```
library(ggplot2)
library(tidyverse)
library(tidybayes)
library(cmdstanr)
```

## Sometimes things slow down

There are no straight lines in ecology

A lot of relationships in ecology are curved lines, often because there’s a constraint on the thing we are modelling as a response variable. For example, animals might get used to a specific stimulus over repeat exposures, with the result that eventually the response time drops to 0. However, response time can never be less than 0, and so the relationship is constrained from below. Relationships can be bounded above as well. Consider how the mass of an individual organism scales with increasing resources: more food means a bigger body, but eventually that relationship will flatten out.

In ecology, its very common to model these nonlinear relationships by applying a transformation to the response variable and modelling the resulting relationship with a gaussian linear regression. Sometimes this works out fine. Increasingly, ecologists are trying to go beyond this with models that reflect the data-generating process more explicitly. For example, an ecologist might model growth with one of the many growth equations. However, even if we develop a nonlinear model with a non-gaussian likelihood and all the features, our colleagues will still want a comparison to the now-traditional transformed lines.

I wanted to write some simple Stan models to fit these transformed-response models. I was curious about the specific shape of the relationship we are fitting when we use these models. I have a suspicion that these curves are often fit to data, not because the scientist wants to make this curving shape, but because it improves residual plots. Whatever the reason for their use, I find that making pictures of something really helps me to understand it. My colleagues use these models, so this post is a beginning exploration of them.

## Two pictures of two curves

I love the base R function `curve()`

; it might be my favourite base function! Let’s look at the curve that results from these two kinds of transformations.

When I say “results from”, I mean what happens if you reverse the transformation on the response variable. In the case of a log-transformation model:

\[ \begin{align} \text{log}(y) &= a + bx \\ y &= e^{a + bx} \end{align} \]

And in the case of a square root model:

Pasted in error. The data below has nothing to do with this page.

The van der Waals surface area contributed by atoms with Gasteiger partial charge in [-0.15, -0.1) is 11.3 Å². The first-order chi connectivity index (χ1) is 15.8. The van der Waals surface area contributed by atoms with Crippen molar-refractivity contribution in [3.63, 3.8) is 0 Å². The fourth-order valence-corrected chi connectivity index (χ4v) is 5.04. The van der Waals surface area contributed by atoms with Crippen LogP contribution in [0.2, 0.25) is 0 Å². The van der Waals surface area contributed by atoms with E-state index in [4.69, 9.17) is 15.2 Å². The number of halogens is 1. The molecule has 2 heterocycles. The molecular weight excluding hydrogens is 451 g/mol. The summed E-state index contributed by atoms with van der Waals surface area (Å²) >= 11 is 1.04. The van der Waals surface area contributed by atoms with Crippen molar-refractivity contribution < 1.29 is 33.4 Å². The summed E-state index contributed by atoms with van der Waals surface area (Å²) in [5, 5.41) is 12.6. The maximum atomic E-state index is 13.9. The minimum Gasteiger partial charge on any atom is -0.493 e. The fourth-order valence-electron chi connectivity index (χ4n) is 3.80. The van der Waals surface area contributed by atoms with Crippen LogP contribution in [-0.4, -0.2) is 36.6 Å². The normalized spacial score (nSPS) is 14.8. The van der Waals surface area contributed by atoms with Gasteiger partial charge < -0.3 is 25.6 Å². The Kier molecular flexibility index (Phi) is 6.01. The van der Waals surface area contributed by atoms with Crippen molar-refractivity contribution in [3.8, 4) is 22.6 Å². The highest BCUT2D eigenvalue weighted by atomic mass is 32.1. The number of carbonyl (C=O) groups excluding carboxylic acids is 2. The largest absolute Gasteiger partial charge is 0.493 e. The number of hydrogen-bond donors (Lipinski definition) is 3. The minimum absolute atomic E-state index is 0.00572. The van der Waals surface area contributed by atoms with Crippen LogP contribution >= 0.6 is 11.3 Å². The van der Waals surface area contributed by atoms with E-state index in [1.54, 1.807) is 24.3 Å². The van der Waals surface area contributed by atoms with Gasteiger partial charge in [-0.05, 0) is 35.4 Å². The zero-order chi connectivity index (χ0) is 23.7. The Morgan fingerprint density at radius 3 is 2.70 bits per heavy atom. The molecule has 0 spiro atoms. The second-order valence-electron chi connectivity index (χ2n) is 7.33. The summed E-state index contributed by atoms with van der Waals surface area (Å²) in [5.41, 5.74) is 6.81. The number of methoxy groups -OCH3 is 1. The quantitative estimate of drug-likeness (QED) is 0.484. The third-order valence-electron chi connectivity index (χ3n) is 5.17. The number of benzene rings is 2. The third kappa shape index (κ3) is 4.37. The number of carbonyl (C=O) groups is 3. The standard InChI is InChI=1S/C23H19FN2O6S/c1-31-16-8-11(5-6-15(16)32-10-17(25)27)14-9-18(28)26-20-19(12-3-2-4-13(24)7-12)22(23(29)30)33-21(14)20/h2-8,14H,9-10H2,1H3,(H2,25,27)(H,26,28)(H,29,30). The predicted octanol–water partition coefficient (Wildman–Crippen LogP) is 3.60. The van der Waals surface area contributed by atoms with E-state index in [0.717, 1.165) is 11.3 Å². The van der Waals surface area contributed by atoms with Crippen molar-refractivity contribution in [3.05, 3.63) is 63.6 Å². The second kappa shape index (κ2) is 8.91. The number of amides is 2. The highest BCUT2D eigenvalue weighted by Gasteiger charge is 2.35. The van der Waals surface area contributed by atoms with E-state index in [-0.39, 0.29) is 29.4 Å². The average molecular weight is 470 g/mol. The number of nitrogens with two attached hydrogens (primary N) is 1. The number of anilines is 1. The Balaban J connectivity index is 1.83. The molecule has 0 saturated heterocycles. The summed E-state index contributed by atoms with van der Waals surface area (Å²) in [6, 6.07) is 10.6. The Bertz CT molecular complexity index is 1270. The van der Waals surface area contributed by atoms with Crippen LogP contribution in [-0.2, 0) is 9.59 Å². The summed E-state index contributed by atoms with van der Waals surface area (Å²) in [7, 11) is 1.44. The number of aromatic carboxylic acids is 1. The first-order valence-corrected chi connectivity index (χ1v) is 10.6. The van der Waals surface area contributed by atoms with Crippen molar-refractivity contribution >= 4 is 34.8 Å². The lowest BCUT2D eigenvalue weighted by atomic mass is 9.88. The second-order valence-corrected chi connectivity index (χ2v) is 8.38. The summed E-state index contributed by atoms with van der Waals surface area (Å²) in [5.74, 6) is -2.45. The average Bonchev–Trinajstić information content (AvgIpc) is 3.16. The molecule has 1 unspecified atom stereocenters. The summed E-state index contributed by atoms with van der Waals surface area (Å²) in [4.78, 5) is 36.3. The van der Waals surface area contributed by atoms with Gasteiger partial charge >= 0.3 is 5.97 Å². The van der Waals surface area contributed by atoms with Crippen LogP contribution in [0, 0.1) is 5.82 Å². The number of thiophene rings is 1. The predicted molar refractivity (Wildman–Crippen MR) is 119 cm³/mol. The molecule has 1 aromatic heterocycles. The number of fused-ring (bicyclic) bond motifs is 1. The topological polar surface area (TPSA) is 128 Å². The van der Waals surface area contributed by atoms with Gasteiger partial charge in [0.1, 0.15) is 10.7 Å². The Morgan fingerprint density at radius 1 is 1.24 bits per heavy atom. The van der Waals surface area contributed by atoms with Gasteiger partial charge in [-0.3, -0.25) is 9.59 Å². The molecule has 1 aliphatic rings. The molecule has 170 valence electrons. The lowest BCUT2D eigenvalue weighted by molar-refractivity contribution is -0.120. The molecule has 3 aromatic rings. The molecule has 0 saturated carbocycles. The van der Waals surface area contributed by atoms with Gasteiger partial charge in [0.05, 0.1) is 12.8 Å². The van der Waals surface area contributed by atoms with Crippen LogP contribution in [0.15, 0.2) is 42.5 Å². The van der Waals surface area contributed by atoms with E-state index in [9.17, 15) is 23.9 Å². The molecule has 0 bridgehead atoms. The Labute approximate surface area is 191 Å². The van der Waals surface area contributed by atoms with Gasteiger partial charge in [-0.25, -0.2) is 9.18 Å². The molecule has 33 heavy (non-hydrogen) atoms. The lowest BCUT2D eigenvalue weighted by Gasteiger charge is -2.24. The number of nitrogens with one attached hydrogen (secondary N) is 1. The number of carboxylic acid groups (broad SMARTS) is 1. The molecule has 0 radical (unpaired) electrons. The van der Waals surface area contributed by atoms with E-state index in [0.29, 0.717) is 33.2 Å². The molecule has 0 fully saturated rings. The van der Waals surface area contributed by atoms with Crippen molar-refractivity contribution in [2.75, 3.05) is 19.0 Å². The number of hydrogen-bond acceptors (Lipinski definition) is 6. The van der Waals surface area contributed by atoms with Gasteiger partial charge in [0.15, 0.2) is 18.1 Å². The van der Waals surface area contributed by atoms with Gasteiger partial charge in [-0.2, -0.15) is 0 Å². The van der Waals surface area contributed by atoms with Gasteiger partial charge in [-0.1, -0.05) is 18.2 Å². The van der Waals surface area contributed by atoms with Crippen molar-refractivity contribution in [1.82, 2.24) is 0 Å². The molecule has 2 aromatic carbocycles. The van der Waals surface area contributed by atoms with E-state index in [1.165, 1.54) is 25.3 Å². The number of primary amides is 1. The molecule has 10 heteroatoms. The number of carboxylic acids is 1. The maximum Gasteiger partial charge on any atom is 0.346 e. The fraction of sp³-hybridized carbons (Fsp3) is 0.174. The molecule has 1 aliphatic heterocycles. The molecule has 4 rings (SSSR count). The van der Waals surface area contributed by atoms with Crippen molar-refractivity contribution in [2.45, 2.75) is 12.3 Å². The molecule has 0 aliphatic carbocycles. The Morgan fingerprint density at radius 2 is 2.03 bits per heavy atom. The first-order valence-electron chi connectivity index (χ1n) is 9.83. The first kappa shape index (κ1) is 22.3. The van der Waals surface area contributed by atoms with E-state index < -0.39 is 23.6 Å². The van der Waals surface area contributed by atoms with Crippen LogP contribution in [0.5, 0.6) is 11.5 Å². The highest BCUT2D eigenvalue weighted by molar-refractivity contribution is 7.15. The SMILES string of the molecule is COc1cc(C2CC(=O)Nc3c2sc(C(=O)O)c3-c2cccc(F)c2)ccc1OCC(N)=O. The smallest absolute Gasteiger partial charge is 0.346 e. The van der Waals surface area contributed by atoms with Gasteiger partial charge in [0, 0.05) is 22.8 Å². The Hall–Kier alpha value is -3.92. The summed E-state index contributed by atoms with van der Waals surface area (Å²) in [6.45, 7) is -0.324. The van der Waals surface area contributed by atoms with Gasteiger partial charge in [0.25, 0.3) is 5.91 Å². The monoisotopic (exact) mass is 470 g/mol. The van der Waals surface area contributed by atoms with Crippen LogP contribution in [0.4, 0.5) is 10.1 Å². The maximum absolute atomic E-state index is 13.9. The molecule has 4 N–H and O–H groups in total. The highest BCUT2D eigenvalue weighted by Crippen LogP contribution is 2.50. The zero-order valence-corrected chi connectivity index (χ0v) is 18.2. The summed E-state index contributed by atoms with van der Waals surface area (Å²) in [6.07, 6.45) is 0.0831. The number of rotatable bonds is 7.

\[ \begin{align} \sqrt{y} &= a + bx \\ y &= (a + bx)^2 \end{align} \]

In both cases, the effect is like having a link function on the response variable. To get the curve, you just reverse the transformation on both.

`curve(exp(7 - 2*x), xlim = c(0, 4))`

`curve((7-2*x)^2, xlim = c(0, 8))`

I find this a confusing way to think of the square root curve; I prefer:

```
<- 2
steep <- 4
minmax <- 1
elev curve(steep * (x - minmax)^2 + elev, xlim = c(0, 8))
```

This is far easier to set priors on – useful to remember for those (rare?) times when this is a relationship you actually want to work with.

## Writing the models in Stan

Let’s write out the model we’re fitting, using `g()`

to refer to either the log or the square root:

\[ \begin{align} g(y) &\sim \text{Normal}(\mu, \sigma) \\ \mu &= a + bx \\ a &\sim \text{Normal}(...) \\ b &\sim \text{Normal}(...) \\ \sigma &\sim \text{Exponential}(...) \\ \end{align} \]

You can see from here that we’re putting the likelihood ( the top line, \(\text{Normal}(\mu, \sigma)\) ) through the transformation function also. This means that the “errors” or variation around the curve also get transformed. In the case of the log transformation, we are putting that normal distribution through the exponential function – in other words, we’re using a Lognormal distribution. With the square root transformation, it seems like perhaps we’re modelling something like a generalized chi square.

### Square root transformation

I want to begin with a simple prior predictive simulation from the square-root model.

```
<- cmdstan_model(
sqrt_prior ::here("posts/2023-08-22-transformed-regression/sqrt_prior.stan")
here
) sqrt_prior
```

```
data{
int n;
vector[n] x;
}parameters{
real slope;
real intercept;
real<lower=0> sigma;
}model {